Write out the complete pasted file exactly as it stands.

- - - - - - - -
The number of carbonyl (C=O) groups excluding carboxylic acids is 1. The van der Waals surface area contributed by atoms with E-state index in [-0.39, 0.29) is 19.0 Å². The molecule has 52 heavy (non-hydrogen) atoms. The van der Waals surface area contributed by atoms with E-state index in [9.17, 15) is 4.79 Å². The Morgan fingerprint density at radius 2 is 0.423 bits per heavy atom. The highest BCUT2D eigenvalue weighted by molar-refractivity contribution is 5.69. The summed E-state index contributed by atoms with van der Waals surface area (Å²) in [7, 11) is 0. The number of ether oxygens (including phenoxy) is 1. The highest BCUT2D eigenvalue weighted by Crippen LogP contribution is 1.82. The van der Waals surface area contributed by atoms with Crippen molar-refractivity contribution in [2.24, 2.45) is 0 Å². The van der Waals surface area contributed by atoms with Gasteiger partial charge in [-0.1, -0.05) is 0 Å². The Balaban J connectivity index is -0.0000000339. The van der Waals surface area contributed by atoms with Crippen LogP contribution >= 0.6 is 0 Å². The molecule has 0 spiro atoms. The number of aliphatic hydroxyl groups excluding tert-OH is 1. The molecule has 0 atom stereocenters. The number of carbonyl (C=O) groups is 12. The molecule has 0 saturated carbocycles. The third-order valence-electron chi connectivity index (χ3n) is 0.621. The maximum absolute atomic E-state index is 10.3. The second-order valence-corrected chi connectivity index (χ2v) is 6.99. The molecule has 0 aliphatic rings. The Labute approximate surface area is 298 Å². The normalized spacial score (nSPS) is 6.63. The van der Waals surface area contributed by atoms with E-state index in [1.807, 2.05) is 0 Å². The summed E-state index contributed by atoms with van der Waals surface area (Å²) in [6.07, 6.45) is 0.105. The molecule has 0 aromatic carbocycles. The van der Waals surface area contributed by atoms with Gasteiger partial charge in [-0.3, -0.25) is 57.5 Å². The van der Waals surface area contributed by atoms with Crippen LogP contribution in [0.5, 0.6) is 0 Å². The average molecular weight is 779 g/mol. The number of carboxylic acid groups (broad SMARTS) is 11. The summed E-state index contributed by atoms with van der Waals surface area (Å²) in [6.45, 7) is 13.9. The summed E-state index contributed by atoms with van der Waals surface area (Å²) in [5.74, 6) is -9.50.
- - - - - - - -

The number of carbonyl (C=O) groups excluding carboxylic acids is 1. The van der Waals surface area contributed by atoms with E-state index in [-0.39, 0.29) is 19.0 Å². The molecule has 52 heavy (non-hydrogen) atoms. The van der Waals surface area contributed by atoms with E-state index in [9.17, 15) is 4.79 Å². The Morgan fingerprint density at radius 2 is 0.423 bits per heavy atom. The highest BCUT2D eigenvalue weighted by molar-refractivity contribution is 5.69. The summed E-state index contributed by atoms with van der Waals surface area (Å²) in [7, 11) is 0. The number of ether oxygens (including phenoxy) is 1. The highest BCUT2D eigenvalue weighted by Crippen LogP contribution is 1.82. The van der Waals surface area contributed by atoms with Crippen molar-refractivity contribution in [2.24, 2.45) is 0 Å². The van der Waals surface area contributed by atoms with Gasteiger partial charge in [-0.1, -0.05) is 0 Å². The Balaban J connectivity index is -0.0000000339. The van der Waals surface area contributed by atoms with Crippen LogP contribution >= 0.6 is 0 Å². The molecule has 0 spiro atoms. The number of aliphatic hydroxyl groups excluding tert-OH is 1. The molecule has 0 atom stereocenters. The number of carbonyl (C=O) groups is 12. The molecule has 0 saturated carbocycles. The third-order valence-electron chi connectivity index (χ3n) is 0.621. The maximum absolute atomic E-state index is 10.3. The second-order valence-corrected chi connectivity index (χ2v) is 6.99. The molecule has 0 aliphatic rings. The Labute approximate surface area is 298 Å². The normalized spacial score (nSPS) is 6.63. The van der Waals surface area contributed by atoms with E-state index in [1.807, 2.05) is 0 Å². The summed E-state index contributed by atoms with van der Waals surface area (Å²) in [6.07, 6.45) is 0.105. The molecule has 0 aromatic carbocycles. The van der Waals surface area contributed by atoms with Gasteiger partial charge in [-0.3, -0.25) is 57.5 Å². The van der Waals surface area contributed by atoms with Crippen LogP contribution in [0.5, 0.6) is 0 Å². The average molecular weight is 779 g/mol. The number of carboxylic acid groups (broad SMARTS) is 11. The summed E-state index contributed by atoms with van der Waals surface area (Å²) in [6.45, 7) is 13.9. The summed E-state index contributed by atoms with van der Waals surface area (Å²) in [5.74, 6) is -9.50.